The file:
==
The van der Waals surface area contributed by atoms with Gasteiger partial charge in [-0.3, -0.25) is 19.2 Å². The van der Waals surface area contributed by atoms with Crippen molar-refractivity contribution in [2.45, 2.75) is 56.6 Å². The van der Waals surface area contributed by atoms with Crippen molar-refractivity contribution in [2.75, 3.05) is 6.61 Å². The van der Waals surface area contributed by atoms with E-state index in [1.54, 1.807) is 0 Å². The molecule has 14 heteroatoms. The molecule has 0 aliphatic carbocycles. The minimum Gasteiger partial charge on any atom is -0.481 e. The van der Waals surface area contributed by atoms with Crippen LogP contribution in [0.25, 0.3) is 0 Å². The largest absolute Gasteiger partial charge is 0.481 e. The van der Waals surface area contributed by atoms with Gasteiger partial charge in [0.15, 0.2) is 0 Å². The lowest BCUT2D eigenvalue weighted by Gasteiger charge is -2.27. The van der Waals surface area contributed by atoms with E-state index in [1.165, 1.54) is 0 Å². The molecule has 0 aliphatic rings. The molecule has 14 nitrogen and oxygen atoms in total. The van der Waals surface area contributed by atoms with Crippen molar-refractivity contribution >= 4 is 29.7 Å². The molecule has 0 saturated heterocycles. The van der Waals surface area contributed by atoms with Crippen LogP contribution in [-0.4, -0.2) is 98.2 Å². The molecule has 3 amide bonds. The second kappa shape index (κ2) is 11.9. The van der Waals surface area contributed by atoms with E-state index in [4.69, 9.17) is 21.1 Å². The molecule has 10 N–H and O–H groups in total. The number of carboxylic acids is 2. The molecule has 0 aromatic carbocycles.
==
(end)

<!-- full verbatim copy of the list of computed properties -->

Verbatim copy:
The van der Waals surface area contributed by atoms with Gasteiger partial charge in [-0.3, -0.25) is 19.2 Å². The van der Waals surface area contributed by atoms with Crippen molar-refractivity contribution in [2.45, 2.75) is 56.6 Å². The van der Waals surface area contributed by atoms with Crippen molar-refractivity contribution in [2.75, 3.05) is 6.61 Å². The van der Waals surface area contributed by atoms with E-state index in [1.54, 1.807) is 0 Å². The molecule has 14 heteroatoms. The molecule has 0 aliphatic carbocycles. The minimum Gasteiger partial charge on any atom is -0.481 e. The van der Waals surface area contributed by atoms with Crippen LogP contribution in [0.25, 0.3) is 0 Å². The largest absolute Gasteiger partial charge is 0.481 e. The van der Waals surface area contributed by atoms with Gasteiger partial charge in [0.15, 0.2) is 0 Å². The lowest BCUT2D eigenvalue weighted by Gasteiger charge is -2.27. The van der Waals surface area contributed by atoms with E-state index in [1.165, 1.54) is 0 Å². The molecule has 0 aliphatic rings. The molecule has 14 nitrogen and oxygen atoms in total. The van der Waals surface area contributed by atoms with Crippen molar-refractivity contribution >= 4 is 29.7 Å². The molecule has 0 saturated heterocycles. The van der Waals surface area contributed by atoms with Crippen LogP contribution in [-0.4, -0.2) is 98.2 Å². The molecule has 3 amide bonds. The second kappa shape index (κ2) is 11.9. The van der Waals surface area contributed by atoms with E-state index in [4.69, 9.17) is 21.1 Å². The molecule has 10 N–H and O–H groups in total. The number of carboxylic acids is 2. The molecule has 0 aromatic carbocycles.